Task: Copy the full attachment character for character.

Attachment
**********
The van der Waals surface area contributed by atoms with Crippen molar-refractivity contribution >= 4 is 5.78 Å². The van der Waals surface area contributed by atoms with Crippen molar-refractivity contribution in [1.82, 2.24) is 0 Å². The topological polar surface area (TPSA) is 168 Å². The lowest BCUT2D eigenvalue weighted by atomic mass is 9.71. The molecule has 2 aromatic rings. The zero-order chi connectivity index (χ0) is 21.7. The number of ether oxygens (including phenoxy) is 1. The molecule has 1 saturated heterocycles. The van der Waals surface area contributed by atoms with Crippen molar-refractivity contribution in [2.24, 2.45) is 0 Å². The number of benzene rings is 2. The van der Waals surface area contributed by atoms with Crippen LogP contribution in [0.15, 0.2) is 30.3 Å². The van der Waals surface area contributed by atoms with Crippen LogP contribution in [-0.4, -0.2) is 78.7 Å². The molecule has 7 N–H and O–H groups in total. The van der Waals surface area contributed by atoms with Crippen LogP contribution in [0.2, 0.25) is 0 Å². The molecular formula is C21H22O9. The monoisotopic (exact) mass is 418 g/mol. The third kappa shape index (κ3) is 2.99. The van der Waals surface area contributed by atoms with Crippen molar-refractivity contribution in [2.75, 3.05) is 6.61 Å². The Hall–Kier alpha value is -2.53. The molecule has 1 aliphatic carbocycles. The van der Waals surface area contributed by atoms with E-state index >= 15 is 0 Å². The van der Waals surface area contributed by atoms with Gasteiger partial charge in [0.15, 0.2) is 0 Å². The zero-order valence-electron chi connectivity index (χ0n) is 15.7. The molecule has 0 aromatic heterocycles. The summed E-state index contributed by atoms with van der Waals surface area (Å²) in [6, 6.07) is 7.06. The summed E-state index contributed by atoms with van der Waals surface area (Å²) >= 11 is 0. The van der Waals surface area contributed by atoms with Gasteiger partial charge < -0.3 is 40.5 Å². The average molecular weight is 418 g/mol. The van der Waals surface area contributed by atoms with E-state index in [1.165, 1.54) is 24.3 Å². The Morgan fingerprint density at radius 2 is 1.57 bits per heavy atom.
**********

The van der Waals surface area contributed by atoms with Crippen molar-refractivity contribution >= 4 is 5.78 Å². The van der Waals surface area contributed by atoms with Crippen molar-refractivity contribution in [1.82, 2.24) is 0 Å². The topological polar surface area (TPSA) is 168 Å². The lowest BCUT2D eigenvalue weighted by atomic mass is 9.71. The molecule has 2 aromatic rings. The zero-order chi connectivity index (χ0) is 21.7. The number of ether oxygens (including phenoxy) is 1. The molecule has 1 saturated heterocycles. The van der Waals surface area contributed by atoms with Crippen molar-refractivity contribution in [2.24, 2.45) is 0 Å². The number of benzene rings is 2. The van der Waals surface area contributed by atoms with Crippen LogP contribution in [0.15, 0.2) is 30.3 Å². The van der Waals surface area contributed by atoms with Crippen LogP contribution in [-0.4, -0.2) is 78.7 Å². The molecule has 7 N–H and O–H groups in total. The van der Waals surface area contributed by atoms with Crippen LogP contribution in [0.2, 0.25) is 0 Å². The molecular formula is C21H22O9. The monoisotopic (exact) mass is 418 g/mol. The third kappa shape index (κ3) is 2.99. The van der Waals surface area contributed by atoms with Crippen molar-refractivity contribution in [2.75, 3.05) is 6.61 Å². The Hall–Kier alpha value is -2.53. The molecule has 1 aliphatic carbocycles. The van der Waals surface area contributed by atoms with E-state index >= 15 is 0 Å². The van der Waals surface area contributed by atoms with Gasteiger partial charge in [0.15, 0.2) is 0 Å². The zero-order valence-electron chi connectivity index (χ0n) is 15.7. The molecule has 0 aromatic heterocycles. The summed E-state index contributed by atoms with van der Waals surface area (Å²) in [6, 6.07) is 7.06. The summed E-state index contributed by atoms with van der Waals surface area (Å²) >= 11 is 0. The van der Waals surface area contributed by atoms with Gasteiger partial charge < -0.3 is 40.5 Å². The average molecular weight is 418 g/mol. The van der Waals surface area contributed by atoms with E-state index in [1.165, 1.54) is 24.3 Å². The Morgan fingerprint density at radius 2 is 1.57 bits per heavy atom.